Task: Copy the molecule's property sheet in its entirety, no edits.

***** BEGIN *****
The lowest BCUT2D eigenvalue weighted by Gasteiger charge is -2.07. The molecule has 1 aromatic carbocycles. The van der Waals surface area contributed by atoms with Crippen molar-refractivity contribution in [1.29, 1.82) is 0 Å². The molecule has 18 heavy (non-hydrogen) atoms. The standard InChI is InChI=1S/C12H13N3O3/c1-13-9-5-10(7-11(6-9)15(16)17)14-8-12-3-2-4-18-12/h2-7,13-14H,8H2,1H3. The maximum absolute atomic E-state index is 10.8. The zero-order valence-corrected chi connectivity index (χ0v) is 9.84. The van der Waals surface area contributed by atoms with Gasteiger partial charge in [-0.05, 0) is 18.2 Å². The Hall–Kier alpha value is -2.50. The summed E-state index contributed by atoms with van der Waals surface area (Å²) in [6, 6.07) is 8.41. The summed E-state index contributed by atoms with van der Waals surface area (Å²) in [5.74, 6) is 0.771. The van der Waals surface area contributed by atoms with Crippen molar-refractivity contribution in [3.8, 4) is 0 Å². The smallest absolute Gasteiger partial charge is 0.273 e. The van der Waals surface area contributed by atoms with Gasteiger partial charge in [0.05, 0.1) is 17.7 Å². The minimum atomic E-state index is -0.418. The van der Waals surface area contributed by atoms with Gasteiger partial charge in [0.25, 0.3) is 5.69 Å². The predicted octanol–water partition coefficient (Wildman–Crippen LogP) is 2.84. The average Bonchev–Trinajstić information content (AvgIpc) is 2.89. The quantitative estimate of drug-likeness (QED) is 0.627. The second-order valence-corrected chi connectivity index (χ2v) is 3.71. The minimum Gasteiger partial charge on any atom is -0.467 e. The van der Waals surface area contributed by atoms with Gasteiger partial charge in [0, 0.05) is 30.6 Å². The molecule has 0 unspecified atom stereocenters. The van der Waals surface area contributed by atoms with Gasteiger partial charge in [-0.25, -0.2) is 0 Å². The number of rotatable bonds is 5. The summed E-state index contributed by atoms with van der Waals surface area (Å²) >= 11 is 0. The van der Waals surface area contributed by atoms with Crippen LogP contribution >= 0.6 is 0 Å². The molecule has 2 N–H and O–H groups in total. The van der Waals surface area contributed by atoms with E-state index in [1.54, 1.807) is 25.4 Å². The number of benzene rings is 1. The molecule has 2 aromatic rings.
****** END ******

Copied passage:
The lowest BCUT2D eigenvalue weighted by Gasteiger charge is -2.07. The molecule has 1 aromatic carbocycles. The van der Waals surface area contributed by atoms with Crippen molar-refractivity contribution in [1.29, 1.82) is 0 Å². The molecule has 18 heavy (non-hydrogen) atoms. The standard InChI is InChI=1S/C12H13N3O3/c1-13-9-5-10(7-11(6-9)15(16)17)14-8-12-3-2-4-18-12/h2-7,13-14H,8H2,1H3. The maximum absolute atomic E-state index is 10.8. The zero-order valence-corrected chi connectivity index (χ0v) is 9.84. The van der Waals surface area contributed by atoms with Gasteiger partial charge in [-0.05, 0) is 18.2 Å². The Hall–Kier alpha value is -2.50. The summed E-state index contributed by atoms with van der Waals surface area (Å²) in [6, 6.07) is 8.41. The summed E-state index contributed by atoms with van der Waals surface area (Å²) in [5.74, 6) is 0.771. The van der Waals surface area contributed by atoms with Crippen molar-refractivity contribution in [3.8, 4) is 0 Å². The smallest absolute Gasteiger partial charge is 0.273 e. The van der Waals surface area contributed by atoms with Gasteiger partial charge in [0.05, 0.1) is 17.7 Å². The minimum atomic E-state index is -0.418. The van der Waals surface area contributed by atoms with Gasteiger partial charge in [0.25, 0.3) is 5.69 Å². The predicted octanol–water partition coefficient (Wildman–Crippen LogP) is 2.84. The average Bonchev–Trinajstić information content (AvgIpc) is 2.89. The quantitative estimate of drug-likeness (QED) is 0.627. The second-order valence-corrected chi connectivity index (χ2v) is 3.71. The minimum Gasteiger partial charge on any atom is -0.467 e. The van der Waals surface area contributed by atoms with Gasteiger partial charge in [0, 0.05) is 30.6 Å². The molecule has 0 unspecified atom stereocenters. The van der Waals surface area contributed by atoms with Gasteiger partial charge in [-0.25, -0.2) is 0 Å². The number of rotatable bonds is 5. The summed E-state index contributed by atoms with van der Waals surface area (Å²) >= 11 is 0. The van der Waals surface area contributed by atoms with Crippen LogP contribution >= 0.6 is 0 Å². The molecule has 2 N–H and O–H groups in total. The van der Waals surface area contributed by atoms with E-state index in [1.54, 1.807) is 25.4 Å². The number of benzene rings is 1. The molecule has 2 aromatic rings.